(the first post in the modern woman series can be read here
Remember that one time when we traded our body image for our right to vote?
Okay, I have a degree in history, and I know that is not exactly what happened. But it’s kind of what happened.In this post, I would like to pose a few questions. Do you mind? Let us take a quick jaunt through history, if we may. We will start with these women:
These women you see here, did not have to worry about swimsuit season. By golly, they did not even have to worry about cellulite, or stretch marks, toned legs, back fat, knee fat, ankle fat, fat calves, or flat abs. The only way these women could even know that another woman had less cellulite, or thinner thighs, was if they were in the same room getting dressed together. Isn’t that the craziest thought? A world without half-naked women with “perfect” bodies shoved in your face on a daily basis is kind of hard to imagine, isn’t it?
Sure, there were other things to worry about back then. Like giving birth naturally. And getting the vote.
But, for all the good these women were trying to do, equality, unfortunately, is not dictated by Congress. We may have won the right to vote…but has the way society views women changed for the better?
The women’s suffrage movement began in the late 19th century, and after years of determined campaigning, women finally gained the right to vote through the 19th Amendment to the United States Constitution, in August of 1920. It was considered a triumph for women, and women were hopeful the world was progressing to new heights.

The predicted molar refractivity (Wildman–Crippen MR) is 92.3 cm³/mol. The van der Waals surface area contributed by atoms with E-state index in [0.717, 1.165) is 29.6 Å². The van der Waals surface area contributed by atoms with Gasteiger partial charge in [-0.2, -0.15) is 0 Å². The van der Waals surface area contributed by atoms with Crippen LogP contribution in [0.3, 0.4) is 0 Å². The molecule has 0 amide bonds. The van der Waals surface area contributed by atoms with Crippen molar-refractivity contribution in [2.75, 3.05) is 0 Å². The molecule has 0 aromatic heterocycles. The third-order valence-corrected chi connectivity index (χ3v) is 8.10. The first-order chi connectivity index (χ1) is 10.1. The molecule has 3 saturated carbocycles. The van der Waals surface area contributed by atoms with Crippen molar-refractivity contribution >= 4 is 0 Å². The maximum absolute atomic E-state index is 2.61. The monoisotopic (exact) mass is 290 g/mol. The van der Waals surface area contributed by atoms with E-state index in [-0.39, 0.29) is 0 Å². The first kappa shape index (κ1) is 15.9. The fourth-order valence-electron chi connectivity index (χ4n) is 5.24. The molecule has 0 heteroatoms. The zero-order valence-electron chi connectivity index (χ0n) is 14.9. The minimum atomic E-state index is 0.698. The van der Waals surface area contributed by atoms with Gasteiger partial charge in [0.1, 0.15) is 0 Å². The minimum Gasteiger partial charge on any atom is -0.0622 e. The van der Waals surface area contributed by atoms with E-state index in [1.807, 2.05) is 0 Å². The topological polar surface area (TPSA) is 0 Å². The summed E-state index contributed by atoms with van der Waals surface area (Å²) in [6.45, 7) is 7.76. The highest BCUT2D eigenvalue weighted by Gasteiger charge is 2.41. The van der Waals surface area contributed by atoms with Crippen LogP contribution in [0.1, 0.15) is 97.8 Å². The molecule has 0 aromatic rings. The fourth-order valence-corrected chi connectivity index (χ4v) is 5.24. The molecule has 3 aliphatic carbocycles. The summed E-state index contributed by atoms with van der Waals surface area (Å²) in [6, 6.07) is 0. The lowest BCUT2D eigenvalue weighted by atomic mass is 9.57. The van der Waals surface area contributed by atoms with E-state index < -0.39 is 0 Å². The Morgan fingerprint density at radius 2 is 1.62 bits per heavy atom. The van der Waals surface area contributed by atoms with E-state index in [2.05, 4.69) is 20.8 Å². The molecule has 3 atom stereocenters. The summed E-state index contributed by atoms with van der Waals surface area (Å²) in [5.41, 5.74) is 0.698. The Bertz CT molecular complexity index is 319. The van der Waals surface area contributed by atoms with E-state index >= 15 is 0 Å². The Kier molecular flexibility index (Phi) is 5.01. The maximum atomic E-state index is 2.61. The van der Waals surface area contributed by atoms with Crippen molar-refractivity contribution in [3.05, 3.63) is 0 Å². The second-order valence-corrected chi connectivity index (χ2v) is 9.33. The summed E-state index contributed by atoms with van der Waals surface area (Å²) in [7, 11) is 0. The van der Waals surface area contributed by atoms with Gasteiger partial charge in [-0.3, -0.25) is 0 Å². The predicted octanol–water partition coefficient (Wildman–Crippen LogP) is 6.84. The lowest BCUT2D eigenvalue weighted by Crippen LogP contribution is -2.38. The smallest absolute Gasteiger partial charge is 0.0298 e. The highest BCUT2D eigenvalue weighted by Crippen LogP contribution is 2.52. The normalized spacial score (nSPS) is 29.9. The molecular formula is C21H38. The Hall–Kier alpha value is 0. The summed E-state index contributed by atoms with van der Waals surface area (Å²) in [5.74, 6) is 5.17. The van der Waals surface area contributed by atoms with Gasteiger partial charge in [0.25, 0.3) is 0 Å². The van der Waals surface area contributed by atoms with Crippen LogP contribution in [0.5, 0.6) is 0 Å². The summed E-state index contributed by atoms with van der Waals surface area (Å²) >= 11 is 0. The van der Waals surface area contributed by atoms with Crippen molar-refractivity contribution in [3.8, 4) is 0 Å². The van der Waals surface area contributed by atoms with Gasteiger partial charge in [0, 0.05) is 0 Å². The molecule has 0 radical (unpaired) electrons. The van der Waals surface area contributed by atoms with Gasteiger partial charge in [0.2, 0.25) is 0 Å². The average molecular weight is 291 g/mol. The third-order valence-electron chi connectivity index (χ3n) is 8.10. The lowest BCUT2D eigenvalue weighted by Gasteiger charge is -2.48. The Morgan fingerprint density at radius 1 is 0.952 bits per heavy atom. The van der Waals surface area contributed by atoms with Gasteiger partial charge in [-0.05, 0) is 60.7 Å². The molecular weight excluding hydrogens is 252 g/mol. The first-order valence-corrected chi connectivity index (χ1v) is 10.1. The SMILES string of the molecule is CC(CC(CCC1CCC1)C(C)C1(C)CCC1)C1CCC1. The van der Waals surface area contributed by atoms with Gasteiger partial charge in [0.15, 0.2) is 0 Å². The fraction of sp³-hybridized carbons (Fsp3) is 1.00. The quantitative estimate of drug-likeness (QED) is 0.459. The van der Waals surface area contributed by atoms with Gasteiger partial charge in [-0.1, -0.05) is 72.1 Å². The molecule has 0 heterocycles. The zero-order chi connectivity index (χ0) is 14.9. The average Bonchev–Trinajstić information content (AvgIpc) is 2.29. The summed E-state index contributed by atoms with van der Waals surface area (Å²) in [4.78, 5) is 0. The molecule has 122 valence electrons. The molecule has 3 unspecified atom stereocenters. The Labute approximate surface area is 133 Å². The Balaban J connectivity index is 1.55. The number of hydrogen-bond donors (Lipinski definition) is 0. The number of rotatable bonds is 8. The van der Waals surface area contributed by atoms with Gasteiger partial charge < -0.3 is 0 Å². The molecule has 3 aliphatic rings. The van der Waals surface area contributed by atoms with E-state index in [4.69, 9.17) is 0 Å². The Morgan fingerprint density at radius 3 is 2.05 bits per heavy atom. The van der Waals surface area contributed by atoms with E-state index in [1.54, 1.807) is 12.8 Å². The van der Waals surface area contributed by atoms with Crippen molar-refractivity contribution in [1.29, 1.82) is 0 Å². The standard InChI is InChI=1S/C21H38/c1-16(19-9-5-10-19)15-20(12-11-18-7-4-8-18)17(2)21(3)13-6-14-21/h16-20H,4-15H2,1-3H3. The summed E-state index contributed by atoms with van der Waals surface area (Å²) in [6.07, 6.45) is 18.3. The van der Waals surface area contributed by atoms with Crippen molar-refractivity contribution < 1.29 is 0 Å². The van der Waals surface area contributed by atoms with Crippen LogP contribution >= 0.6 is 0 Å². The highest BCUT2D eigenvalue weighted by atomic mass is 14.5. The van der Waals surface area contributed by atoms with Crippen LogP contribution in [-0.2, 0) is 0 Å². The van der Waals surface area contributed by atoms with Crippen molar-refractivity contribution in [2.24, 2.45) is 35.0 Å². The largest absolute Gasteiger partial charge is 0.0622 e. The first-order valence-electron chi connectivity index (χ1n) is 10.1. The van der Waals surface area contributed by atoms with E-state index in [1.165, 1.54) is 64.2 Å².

However, approximately 30 years later, advertising would cause one to wonder just how far we had come in the movement of women’s rights and equality.
And 30 years after that…
And 30 years after that…
I chose this ad because it is nowhere near the more common, racier ads we see in magazines.
However, as some of you may know, this ad featuring 17-year-old Dakota Fanning was banned from the markets in Britain.
If we only had advertisements to tell us what happened in the United States during the past one hundred years, how would you connect the dots between these photos?
Even with our knowledge of history, how do we connect the dots between these photos? Is this what the leaders of the women’s suffrage movement were fighting for? During the suffrage movement, women argued that men did not value them for their brains, yet, women were not portrayed as objects of sex in advertising. Arguably, that did not start until a couple decades later (at least to the extent women are sexualized today). So now that we can vote, what have we done with ourselves to show that we are self-respecting, competent individuals? And, if it matters, who’s to blame?
I am not saying that women have not done great things for the greater good. I am being critical of society as a whole. I have strong opinions about these things, but I think these photos speak for themselves, and all I am really trying to do is ask questions…
and suggest that if advertising and reality TV are telling young girls that they have to look like this, maybe, we haven’t fixed things yet:
Freaky, life-size, amputee Barbie images aside…for all the good society thinks it has done for women, maybe, we still have a long, long way to go. Thoughts? I would love to discuss.
P.P.S. The beginning of this book has some pretty hilarious things to say about female body image. I laughed out loud in Barnes and Noble. People might have stared. Do you know which part I am talking about?